There's been a lot of head scratching in recent years about why the same proportion of millennials aren't replicating the buying patterns of previous generations. As this cohort matures, their peculiar consumer habits have taken established companies and small businesses by surprise. What was initially thought to be a tendency to delay the trappings of adulthood has now been identified as a comprehensive "ownership shift".
As a visual style employed by creative marketers, Minimalism has reached full blown trend status. It sells us on the promise of a uncluttered life free from overwhelm - an antidote to the frenetic, complex reality we inhabit. When it comes to brand messaging there's great power in communicating simplicity, ease, and calm. But can those of us involved in the production or sale of things ever credibly subscribe to a minimalist ethos or promote a minimalist style?
I read this article in the Virgin Australia flight magazine back in November 2015 and was blown away by the vision of the future it laid out. Two years later, as the trajectory of the world seems more confusing and dispiriting than ever, I've found myself thinking back to it. It's hopeful, creative, and describes a world - not without its challenges - but that I would be excited to live in. Of course it's a fantasy piece. But daring to imagine wildly, to boldly re-think our relationship to technology, community, and the natural world seems like a productive antidote to what so many of us recognise as regressive politics.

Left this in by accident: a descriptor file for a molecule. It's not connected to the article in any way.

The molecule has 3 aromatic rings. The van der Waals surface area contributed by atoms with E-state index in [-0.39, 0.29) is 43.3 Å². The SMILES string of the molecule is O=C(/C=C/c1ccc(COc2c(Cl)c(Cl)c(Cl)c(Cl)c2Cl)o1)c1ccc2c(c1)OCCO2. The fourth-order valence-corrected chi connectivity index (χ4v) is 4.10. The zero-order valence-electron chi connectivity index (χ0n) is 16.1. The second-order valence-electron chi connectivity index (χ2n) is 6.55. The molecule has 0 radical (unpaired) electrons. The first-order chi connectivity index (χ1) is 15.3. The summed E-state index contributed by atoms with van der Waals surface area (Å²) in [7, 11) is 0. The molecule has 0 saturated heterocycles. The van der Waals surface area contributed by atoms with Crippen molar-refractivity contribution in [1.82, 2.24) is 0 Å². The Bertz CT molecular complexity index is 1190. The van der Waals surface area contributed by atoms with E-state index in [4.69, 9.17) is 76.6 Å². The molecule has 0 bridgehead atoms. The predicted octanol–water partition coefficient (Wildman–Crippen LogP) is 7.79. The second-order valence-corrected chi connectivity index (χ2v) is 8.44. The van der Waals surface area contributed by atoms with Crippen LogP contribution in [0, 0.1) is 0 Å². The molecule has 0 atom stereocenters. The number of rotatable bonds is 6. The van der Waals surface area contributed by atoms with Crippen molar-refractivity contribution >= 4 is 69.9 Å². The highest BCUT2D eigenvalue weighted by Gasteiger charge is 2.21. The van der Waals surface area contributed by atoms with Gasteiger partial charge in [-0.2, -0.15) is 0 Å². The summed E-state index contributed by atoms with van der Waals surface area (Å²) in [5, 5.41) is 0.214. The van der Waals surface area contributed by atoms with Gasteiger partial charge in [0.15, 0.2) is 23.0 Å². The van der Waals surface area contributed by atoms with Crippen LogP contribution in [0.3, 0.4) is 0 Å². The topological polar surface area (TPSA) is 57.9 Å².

As designers, makers, creators, how do we explain cost to our customers?
We're lucky to be living in a moment when people have started becoming more interested, once again, in the provenance of consumer goods. In a fast-fashion, snack food, flat-pack world, many people have come around to an aesthetic and personal philosophy that privileges living with fewer, better things. And as those of us who embrace such an ethos know, when an item has been carefully and beautifully crafted it feels different than flimsy, factory made things.
A few snaps taken by my team in store at Showroom this month to inspire your own social media compositions.
The Spring Blog is a platform (albeit a closely curated one) where I've shared an honest account of my experience as a newcomer to Australia and charted the story of my entrepreneurial path. So it only seems right that I let you know what's been going on behind the scenes of some pretty big, and very sudden life changes.
In partnership with Apple's global 'Start Something New' campaign, Claire and I will be speaking at Brisbane's downtown Apple Store this Thursday all about turning creativity into a career. If you’ve decided to turn your craft into paid work but you need help getting started, we hope you'll come by and listen to us talk about how we both faced this same challenge.
Although I'm on holiday with my family and spending most of my time away from my laptop, I couldn't resist dropping in to share a few snaps from walks around the neighbourhoods uptown in my hometown, Toronto. The sun hasn't shown itself since I landed here on boxing day, but we did have the first snowfall of the season. We're deep in the bleak midwinter, and I've never loved it more.
In very cool news, Showroom (and by extension, I) am featured in the latest issue of Raspberry Magazine!